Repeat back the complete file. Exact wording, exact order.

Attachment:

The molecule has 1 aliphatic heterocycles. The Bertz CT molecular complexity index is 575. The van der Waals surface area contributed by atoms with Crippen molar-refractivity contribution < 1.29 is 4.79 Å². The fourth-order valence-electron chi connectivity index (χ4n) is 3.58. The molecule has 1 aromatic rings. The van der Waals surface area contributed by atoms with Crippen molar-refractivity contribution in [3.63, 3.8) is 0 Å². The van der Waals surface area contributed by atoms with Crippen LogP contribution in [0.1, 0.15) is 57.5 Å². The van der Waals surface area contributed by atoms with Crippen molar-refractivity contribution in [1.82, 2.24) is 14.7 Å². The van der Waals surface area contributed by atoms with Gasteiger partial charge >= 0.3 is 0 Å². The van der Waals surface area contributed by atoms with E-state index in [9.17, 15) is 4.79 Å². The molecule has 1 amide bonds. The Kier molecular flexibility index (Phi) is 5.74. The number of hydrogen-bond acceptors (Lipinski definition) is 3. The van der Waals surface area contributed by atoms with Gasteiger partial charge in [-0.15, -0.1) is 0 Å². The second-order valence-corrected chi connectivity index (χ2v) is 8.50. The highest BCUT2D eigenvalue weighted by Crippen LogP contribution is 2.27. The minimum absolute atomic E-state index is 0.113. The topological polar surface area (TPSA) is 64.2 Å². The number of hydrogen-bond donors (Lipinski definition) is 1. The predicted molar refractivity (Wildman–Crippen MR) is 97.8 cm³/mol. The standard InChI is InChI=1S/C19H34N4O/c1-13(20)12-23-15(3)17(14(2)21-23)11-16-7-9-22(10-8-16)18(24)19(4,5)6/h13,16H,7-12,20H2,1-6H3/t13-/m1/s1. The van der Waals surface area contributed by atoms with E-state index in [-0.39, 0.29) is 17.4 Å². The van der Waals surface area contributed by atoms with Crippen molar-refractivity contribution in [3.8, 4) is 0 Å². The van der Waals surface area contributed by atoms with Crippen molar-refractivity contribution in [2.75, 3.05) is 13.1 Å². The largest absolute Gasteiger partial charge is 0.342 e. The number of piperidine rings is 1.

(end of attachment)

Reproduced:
The molecule has 1 aliphatic heterocycles. The Bertz CT molecular complexity index is 575. The van der Waals surface area contributed by atoms with Crippen molar-refractivity contribution < 1.29 is 4.79 Å². The fourth-order valence-electron chi connectivity index (χ4n) is 3.58. The molecule has 1 aromatic rings. The van der Waals surface area contributed by atoms with Crippen molar-refractivity contribution in [3.63, 3.8) is 0 Å². The van der Waals surface area contributed by atoms with Crippen LogP contribution in [0.1, 0.15) is 57.5 Å². The van der Waals surface area contributed by atoms with Crippen molar-refractivity contribution in [1.82, 2.24) is 14.7 Å². The van der Waals surface area contributed by atoms with Gasteiger partial charge >= 0.3 is 0 Å². The van der Waals surface area contributed by atoms with E-state index in [9.17, 15) is 4.79 Å². The molecule has 1 amide bonds. The Kier molecular flexibility index (Phi) is 5.74. The number of hydrogen-bond acceptors (Lipinski definition) is 3. The van der Waals surface area contributed by atoms with Gasteiger partial charge in [-0.15, -0.1) is 0 Å². The second-order valence-corrected chi connectivity index (χ2v) is 8.50. The highest BCUT2D eigenvalue weighted by Crippen LogP contribution is 2.27. The minimum absolute atomic E-state index is 0.113. The topological polar surface area (TPSA) is 64.2 Å². The number of hydrogen-bond donors (Lipinski definition) is 1. The predicted molar refractivity (Wildman–Crippen MR) is 97.8 cm³/mol. The standard InChI is InChI=1S/C19H34N4O/c1-13(20)12-23-15(3)17(14(2)21-23)11-16-7-9-22(10-8-16)18(24)19(4,5)6/h13,16H,7-12,20H2,1-6H3/t13-/m1/s1. The van der Waals surface area contributed by atoms with E-state index in [-0.39, 0.29) is 17.4 Å². The van der Waals surface area contributed by atoms with Crippen molar-refractivity contribution in [3.8, 4) is 0 Å². The van der Waals surface area contributed by atoms with Crippen molar-refractivity contribution in [2.75, 3.05) is 13.1 Å². The largest absolute Gasteiger partial charge is 0.342 e. The number of piperidine rings is 1.